If data are discrete, then some randomness has been introduced into residual calculation by q. This can be accounted for in the PIT-trap algorithm by recalculating q and u for each resample, i.e. moving steps 2-3 inside the loop at step 4 rather than leaving them outside, at some (usually small) computational cost.

This algorithm is especially suited to situations where we have a reasonable idea of the nature of the marginal distribution of the yij, but relatively little knowledge of the correlation within clusters. If the marginal distribution F(yij;θ^j,xi) is correct then PIT-residuals may be correlated across response variables but they will (asymptotically) be marginally standard uniform. By resampling rows (clusters) of data {u1*,,un*} as proposed, the correlation structure in the p-variate observations is preserved in resamples and subsequently accounted for in inferences.

In small samples, we have found improved performance when centering and rescaling residuals, as in [19] and [20]. The method used was to map them onto the standard normal distribution (Φ−1(uij)) and divide by their sample standard deviation, denoted as sΦ−1(uj). That is, we calculated rescaled residuals u˜ij to satisfy


This rescaling can be understood as an empirical correction for the fact that the model typically overfits the data, thus underestimates the magnitude of residuals. This is especially the case in small samples and the effect tends to vanish as sample size increases.

Properties of the PIT-trap

In the below we will derive some attractive properties of the PIT-trap algorithm.

Theorem 1 Consider a PIT-trap sample of Y, where the (i, j)th PIT-trap value Yij* is computed using a plug-in estimate of the marginal distribution of Yij, F(y;θ^j,xi), and the true marginal distribution of Yij is F(y; θj, xi). Assume F(y; θj, xi) is twice differentiable with respect to θj.

For each j, if θ^j is a n-consistent estimator of θj, then:


where P*(𝒜) denotes the probability of 𝒜 from repeated PIT-trapping.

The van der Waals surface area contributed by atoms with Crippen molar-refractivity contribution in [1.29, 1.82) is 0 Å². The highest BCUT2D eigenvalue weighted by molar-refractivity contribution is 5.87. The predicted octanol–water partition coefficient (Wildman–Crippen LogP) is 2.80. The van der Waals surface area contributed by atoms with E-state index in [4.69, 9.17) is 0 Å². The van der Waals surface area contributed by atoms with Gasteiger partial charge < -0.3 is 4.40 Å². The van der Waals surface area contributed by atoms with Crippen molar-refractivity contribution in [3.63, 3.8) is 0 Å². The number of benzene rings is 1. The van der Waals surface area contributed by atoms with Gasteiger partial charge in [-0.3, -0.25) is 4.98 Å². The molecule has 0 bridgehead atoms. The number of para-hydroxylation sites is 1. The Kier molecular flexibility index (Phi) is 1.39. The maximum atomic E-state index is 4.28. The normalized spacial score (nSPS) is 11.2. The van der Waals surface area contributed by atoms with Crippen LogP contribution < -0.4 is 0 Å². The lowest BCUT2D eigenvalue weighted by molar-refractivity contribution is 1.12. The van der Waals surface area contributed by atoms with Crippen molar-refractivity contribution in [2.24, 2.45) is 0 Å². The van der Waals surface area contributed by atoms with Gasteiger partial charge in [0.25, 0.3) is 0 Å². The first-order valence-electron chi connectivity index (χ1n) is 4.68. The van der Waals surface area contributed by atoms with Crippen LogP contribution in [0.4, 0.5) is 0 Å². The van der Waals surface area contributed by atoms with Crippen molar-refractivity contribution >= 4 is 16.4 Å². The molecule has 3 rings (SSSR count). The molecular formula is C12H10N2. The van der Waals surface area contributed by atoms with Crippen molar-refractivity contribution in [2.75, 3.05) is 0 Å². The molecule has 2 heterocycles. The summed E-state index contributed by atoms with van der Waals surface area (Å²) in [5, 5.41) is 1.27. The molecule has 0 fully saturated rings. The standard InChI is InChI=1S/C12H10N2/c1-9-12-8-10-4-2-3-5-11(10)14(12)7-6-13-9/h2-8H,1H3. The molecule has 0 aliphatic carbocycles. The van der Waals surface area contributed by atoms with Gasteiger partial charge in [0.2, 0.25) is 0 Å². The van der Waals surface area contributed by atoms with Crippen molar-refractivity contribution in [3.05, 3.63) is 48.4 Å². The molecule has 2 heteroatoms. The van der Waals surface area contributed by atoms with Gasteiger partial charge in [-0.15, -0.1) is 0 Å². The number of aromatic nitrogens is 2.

The proof, and indeed all proofs, can be found in on-line supplementary material (S1 File).

Theorem 1 shows that when applied to a large data set, the distribution of a PIT-trapped observation yij* approximates the true marginal distribution of the corresponding original observation yij, converging to the target marginal distribution asymptotically. The conditions under which this result was derived—a known parametric form for the marginal distribution F(y; θj, xi), and a n-consistent estimate of the parameter θ^—considerably relaxes the conditions previously required for residual resampling to be applicable, to the point where the method can readily be applied to most common parametric regression models, including the important case of generalized linear models for discrete data.

Theorem 1 can be generalized to handle misspecification of the marginal distribution, if the “working” marginal distribution leads to pivotal PIT-residuals. This follows since the proof to Theorem 1 does not use the fact that the PIT-residuals uij come from a standard uniform distribution, it only requires them to be iid.

The PIT-trap, when applied to clusters of correlated data, will preserve the correlation in the data, as in the following theorem.

Theorem 2 Consider p-variate PIT-trap residuals Ui*, i = 1, …, n, obtained by resampling PIT-residuals with replacement. Let Σ^ be the sample variance-covariance matrix of PIT-residuals, Σ^=1ni=1n(ui-u¯i)T(ui-u¯i). Then:


where var*([center dot]) denotes the variance-covariance matrix under repeated PIT-trapping.

The proof is straightforward and is omitted.

Note that Theorem 2 does not necessarily imply that var(Ui*)var(Ui) because it may not be the case that the Ui share the same variance-covariance matrix Σ. If they do not, then the Ui are not identically distributed and the PIT-trap might not have desirable properties for multivariate inference. On the other hand, when the Ui are identically distributed, we can show the following result.

Theorem 3 Let T = g(Y) be an asymptotically standard normal statistic calculated from some multivariate sample Y characterized by its marginal distributions F(y; θj, xi) and the variance-covariance matrix of PIT-residuals, var(Ui) = Σ. Let T* = g(Y*) be the same statistic calculated from the PIT-trap sample Y* using F(y;θ^j,xi). Assume Y and g([center dot]) are such that T admits an Edgeworth expansion. If θ^j is n-consistent for each j then

P*(T* ≤ t) = P(T ≤ t) + Op(n-1)

P*( - t ≤ T* ≤ t) = P( - t ≤ T ≤ t) + Op(n-3/2)

This theorem parallels standard bootstrap results [21] and can be proved in a similar way, using Edgeworth expansions (with some modification to handle the discrete case).

The conditions under which T admits an Edgeworth expansion, required for Theorem 3, can be found in [21], but briefly, Y must satisfy Cramér’s condition, the first four moments of Y must be finite, and g must be able to be expressed as a smooth function of means of independent random variables (in the sense that it is four times differentiable in the neighbourhood of the mean).

We use simulation later to consider the question of how robust the performance of the PIT-trap is to settings where the conditions of Theorem 3 are not satisfied—specifically, we are concerned about situations where the distributional assumptions are mildly misspecified.